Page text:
Play is John’s Work
December 1, 2007
Assignment 2: Preschool Years
Play is John’s Work
Child’s Name: John* Age: 4 years 7 months Site: Sandy Hill Nursery School
*I do not believe in using a child’s real name for observation essays. Although I may get marked down for this, I stand firm in my belief that it is not necessary to use a child’s real name. Everything in this essay is based upon my observation of a single male child who is 4 years and 7 months old, but John is not his real name.
Sandy Hill Nursery School in Solana Beach is very much in line with Jean Piaget’s and Lev Vygotsky’s child-centered approach and that children actively try to understand ...view middle of the document...
At the end, I will tell you whether or not this child-centered preschool is a good fit for him.
John has very age-appropriate motor skills. While outside on the playground, John’s gross motor skills were easily observed. He was running back and forth carrying buckets of water from the water fountain to a “ski slope” that he and two other children were building. John was not nervous in his movements or hesitant at all. He ran with confidence and did not worry about tripping over anything. Berger notes that “most North American 5-year-olds….[can do] activities that demand balance as well as coordination” (Berger, 234). John was doing an activity that required balance and coordination. He had to balance the bucket of water upright while running so he would not spill the water before he got back to his “ski slope.” This gross motor skill also involved hand-eye coordination. When the water was brought back to the “ski slope,” John would dump it in the same spot every time. He did not simply throw the water all over. It seemed very precise and accurate each time.
John’s fine motor skills also seem to be developing on track. John was one of the children who decided to participate in the art project of the day. As I mentioned earlier, the art project consisted of painting with a paintbrush onto a leaf. “Many fine motor skills involve two hands and thus two sides of the brain” (Berger, 235). John had to hold the leaf with his left hand to keep it steady and in place while he held the paintbrush with his right had. Although he was not using single direction, even strokes, John was still able to keep the paint on the leaf and not paint onto the table. With time, I presume that his fine motor skills will develop more and he will use the even strokes with the paintbrush.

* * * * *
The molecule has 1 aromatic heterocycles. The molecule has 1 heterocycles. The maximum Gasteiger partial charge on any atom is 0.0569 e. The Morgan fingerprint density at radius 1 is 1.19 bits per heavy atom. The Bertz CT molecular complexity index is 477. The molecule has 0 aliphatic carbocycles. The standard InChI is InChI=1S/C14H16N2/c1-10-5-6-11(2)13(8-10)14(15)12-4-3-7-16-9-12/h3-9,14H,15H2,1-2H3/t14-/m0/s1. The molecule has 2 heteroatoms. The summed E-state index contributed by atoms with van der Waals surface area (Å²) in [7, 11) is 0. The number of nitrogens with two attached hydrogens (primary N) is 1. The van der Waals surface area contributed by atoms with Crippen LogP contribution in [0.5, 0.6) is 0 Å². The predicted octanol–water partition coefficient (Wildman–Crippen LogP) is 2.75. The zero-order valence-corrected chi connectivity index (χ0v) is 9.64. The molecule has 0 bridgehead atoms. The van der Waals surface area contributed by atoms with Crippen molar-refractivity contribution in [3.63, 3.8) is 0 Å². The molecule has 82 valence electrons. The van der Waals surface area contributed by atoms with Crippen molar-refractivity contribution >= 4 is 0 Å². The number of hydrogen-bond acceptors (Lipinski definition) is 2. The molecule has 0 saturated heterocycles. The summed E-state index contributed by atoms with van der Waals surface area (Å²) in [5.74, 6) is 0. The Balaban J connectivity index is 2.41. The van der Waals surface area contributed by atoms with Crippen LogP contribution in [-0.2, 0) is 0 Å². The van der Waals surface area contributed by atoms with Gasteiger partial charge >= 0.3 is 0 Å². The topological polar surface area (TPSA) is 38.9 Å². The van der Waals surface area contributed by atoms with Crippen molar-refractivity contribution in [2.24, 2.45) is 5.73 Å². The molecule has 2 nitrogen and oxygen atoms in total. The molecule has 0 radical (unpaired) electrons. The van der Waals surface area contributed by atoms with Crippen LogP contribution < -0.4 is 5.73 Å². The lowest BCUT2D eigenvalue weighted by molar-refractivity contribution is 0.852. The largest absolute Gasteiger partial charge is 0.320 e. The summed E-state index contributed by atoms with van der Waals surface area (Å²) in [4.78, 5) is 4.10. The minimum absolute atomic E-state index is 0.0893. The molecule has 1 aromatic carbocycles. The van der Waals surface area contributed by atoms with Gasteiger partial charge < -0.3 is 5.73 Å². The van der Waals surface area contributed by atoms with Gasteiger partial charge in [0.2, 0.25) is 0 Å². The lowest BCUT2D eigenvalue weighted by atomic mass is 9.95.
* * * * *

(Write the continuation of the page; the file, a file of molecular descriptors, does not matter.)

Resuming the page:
The type of play that John most participated in was cooperative play. Mildren Parten described cooperative play as when “children play together creating and elaborating a joint activity or taking turns” (Berger, 296). This is exactly how John played. He was not the only child creating the “ski slope” out on the playground. He was working with two other children, and they were all playing together. John and the other two boys were very comfortable with each other. John also showed prosocial behavior when one of the boys fell while carrying a bucket of water. John went over to the boy, helped him up, and got more water. Prosocial behavior involves “being helpful and kind without gaining any obvious benefit” (Berger, 293). This is exactly what John did when he helped the other boy up.
During his cooperative play outside, John did act as a leader some of the time. He was never mean or bossy. But when one of the two boys he was playing with dumped water in the wrong area, John asked him not to do that. He then showed him where the water should be and how the sand should be arranged to build the “ski slope.”
John was an onlooker...